Advertising isn’t marketing; advertising is the voice of marketing.
Marketing is responsible for sales, advertising isn’t responsible for sales.
Advertising is responsible for getting the sales message heard.
Of course, if it’s the wrong message the ads won’t work.
But that’s marketing’s job, to make sure the message is right, that’s not advertising’s job.
Advertising’s job is to get that message noticed, understood, remembered, and repeated.
That’s why John Webster would always insist his advertising had a solid, muscular base, so his unique executions would be delivering an effective sales message.
Because without that, the beautiful execution just dissolves like smoke when the ad’s over.
That’s why a great line isn’t just a pun on the name, or a rhyme, or alliteration, it has to deliver a core sales message.
Look at the campaign lines that still resonate:
The Milk Marketing Board for regular health benefits: DRINKA PINTA MILKA DAY
Heinz beans reinforcing their brand as market leader: BEANZ MEANZ HEINZ
The COI promoting the habitual use of seat belts: CLUNK CLICK EVERY TRIP
A radio campaign to make bananas a fun snack: UNZIP A BANANA
The Egg Marketing Board to promote protein benefits: GO TO WORK ON AN EGG
Timex, summarising the torture tests: TAKES A LICKIN’ AND KEEPS ON TICKIN’
Cream cakes justifying a guilty pleasure: NAUGHTY, BUT NICE
For Jubbly orange-juice drink: LUBBLY JUBBLY
Posters for doctors’ waiting-rooms: COUGHS AND SNEEZES SPREAD DISEASES
For Ronseal as a no-nonsense solution: DOES EXACTLY WHAT IT SAYS ON THE TIN
Nike for serious athletes, no excuses: JUST DO IT
For L’Oreal to justify the extra price: BECAUSE I’M WORTH IT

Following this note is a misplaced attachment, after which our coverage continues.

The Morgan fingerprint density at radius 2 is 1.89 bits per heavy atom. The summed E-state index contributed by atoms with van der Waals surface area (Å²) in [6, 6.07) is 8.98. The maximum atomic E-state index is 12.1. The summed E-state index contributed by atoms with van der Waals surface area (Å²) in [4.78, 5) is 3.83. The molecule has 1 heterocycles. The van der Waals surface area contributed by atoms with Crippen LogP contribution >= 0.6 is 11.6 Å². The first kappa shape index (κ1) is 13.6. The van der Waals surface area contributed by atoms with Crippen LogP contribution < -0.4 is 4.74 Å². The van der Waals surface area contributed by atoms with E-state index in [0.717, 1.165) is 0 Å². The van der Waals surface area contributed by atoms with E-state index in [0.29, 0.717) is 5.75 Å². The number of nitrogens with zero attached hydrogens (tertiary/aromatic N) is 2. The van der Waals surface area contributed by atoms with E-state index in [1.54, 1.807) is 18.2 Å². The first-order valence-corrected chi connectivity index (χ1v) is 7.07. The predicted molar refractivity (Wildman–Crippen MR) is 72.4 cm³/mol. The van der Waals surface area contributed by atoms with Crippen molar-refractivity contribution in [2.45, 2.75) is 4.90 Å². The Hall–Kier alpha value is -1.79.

To enhance Federal Express’s reputation for reliability: WHEN IT ABSOLUTELY, POSITIVELY HAS TO BE THERE OVERNIGHT
For Wendy’s with more meat than McDonald’s or Burger King: “WHERE’S THE BEEF?”
B&H, a long, pleasurable smoke: “HAPPINESS IS A CIGAR CALLED HAMLET”
For Heineken, more refreshing: “REFRESHES THE PARTS OTHER BEERS CANNOT REACH”
For Castlemaine, Aussie masculinity: “AUSTRALIANS WOULDN’T GIVE A XXXX FOR ANYTHING ELSE”
For Avis, why the second biggest is better: “WE TRY HARDER”
Why rye bread makes a tasty change: “YOU DON’T HAVE TO BE JEWISH TO LOVE LEVYS”
How New York City, despite everything, is still the biggest and best: “I LOVE NEW YORK”
I learned a lot from all these lines.
I learned that no matter how expensive the previous thirty seconds is, what survives and gets into the mind of the public is the line.
If the line has the sales message, that’s the most important part.
That’s why, at GGT, we did ads that Campaign magazine described as having: “The wit and style of the best UK advertising and the muscularity of the best American advertising.”
They described ‘muscularity’ as: “Like a brick coming through the consumer’s window with the client’s name wrapped round it”.
So when reliability was the most important feature, we did: “ARISTON AND ON AND ON….”
To separate the brand from the mass of Japanese manufacturers: “HELLO TOSH GOTTA TOSHIBA”
To highlight an umbrella’s tensile strength: “YOU CAN BREAK A BROLLEY BUT YOU CAN’T KNACKER A KNIRPS”
London Docklands’ advantage over the countryside: “WHY MOVE TO THE MIDDLE OF NOWHERE WHEN YOU CAN MOVE TO THE MIDDLE OF LONDON?”
To summarise a supermarket’s range: “MORE REASONS TO SHOP AT MORRISONS”
To get commuters to dispose of used tissues immediately: “CATCH IT, BIN IT, KILL IT”
It’s advertising’s job to get marketing’s message in the end line.
Because it’s never the expensive visuals that go viral, it’s always the strapline.